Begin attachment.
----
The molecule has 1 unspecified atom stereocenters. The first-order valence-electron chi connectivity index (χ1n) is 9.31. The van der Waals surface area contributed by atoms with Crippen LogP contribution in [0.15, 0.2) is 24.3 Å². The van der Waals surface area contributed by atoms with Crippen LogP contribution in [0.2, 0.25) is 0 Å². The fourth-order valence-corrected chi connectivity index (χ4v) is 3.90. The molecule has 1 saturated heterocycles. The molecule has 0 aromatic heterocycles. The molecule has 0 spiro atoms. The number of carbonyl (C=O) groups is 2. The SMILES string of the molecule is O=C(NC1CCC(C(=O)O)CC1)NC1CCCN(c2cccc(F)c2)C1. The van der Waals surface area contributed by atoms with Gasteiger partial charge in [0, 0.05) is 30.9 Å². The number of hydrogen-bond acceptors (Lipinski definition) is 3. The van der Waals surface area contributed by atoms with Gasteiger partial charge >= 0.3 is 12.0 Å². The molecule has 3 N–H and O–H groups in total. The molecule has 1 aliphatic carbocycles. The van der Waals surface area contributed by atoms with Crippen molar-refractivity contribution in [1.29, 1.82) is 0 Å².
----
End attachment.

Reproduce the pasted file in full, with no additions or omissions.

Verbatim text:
The molecule has 1 unspecified atom stereocenters. The first-order valence-electron chi connectivity index (χ1n) is 9.31. The van der Waals surface area contributed by atoms with Crippen LogP contribution in [0.15, 0.2) is 24.3 Å². The van der Waals surface area contributed by atoms with Crippen LogP contribution in [0.2, 0.25) is 0 Å². The fourth-order valence-corrected chi connectivity index (χ4v) is 3.90. The molecule has 1 saturated heterocycles. The molecule has 0 aromatic heterocycles. The molecule has 0 spiro atoms. The number of carbonyl (C=O) groups is 2. The SMILES string of the molecule is O=C(NC1CCC(C(=O)O)CC1)NC1CCCN(c2cccc(F)c2)C1. The van der Waals surface area contributed by atoms with Gasteiger partial charge in [0, 0.05) is 30.9 Å². The number of hydrogen-bond acceptors (Lipinski definition) is 3. The van der Waals surface area contributed by atoms with Gasteiger partial charge >= 0.3 is 12.0 Å². The molecule has 3 N–H and O–H groups in total. The molecule has 1 aliphatic carbocycles. The van der Waals surface area contributed by atoms with Crippen molar-refractivity contribution in [1.29, 1.82) is 0 Å².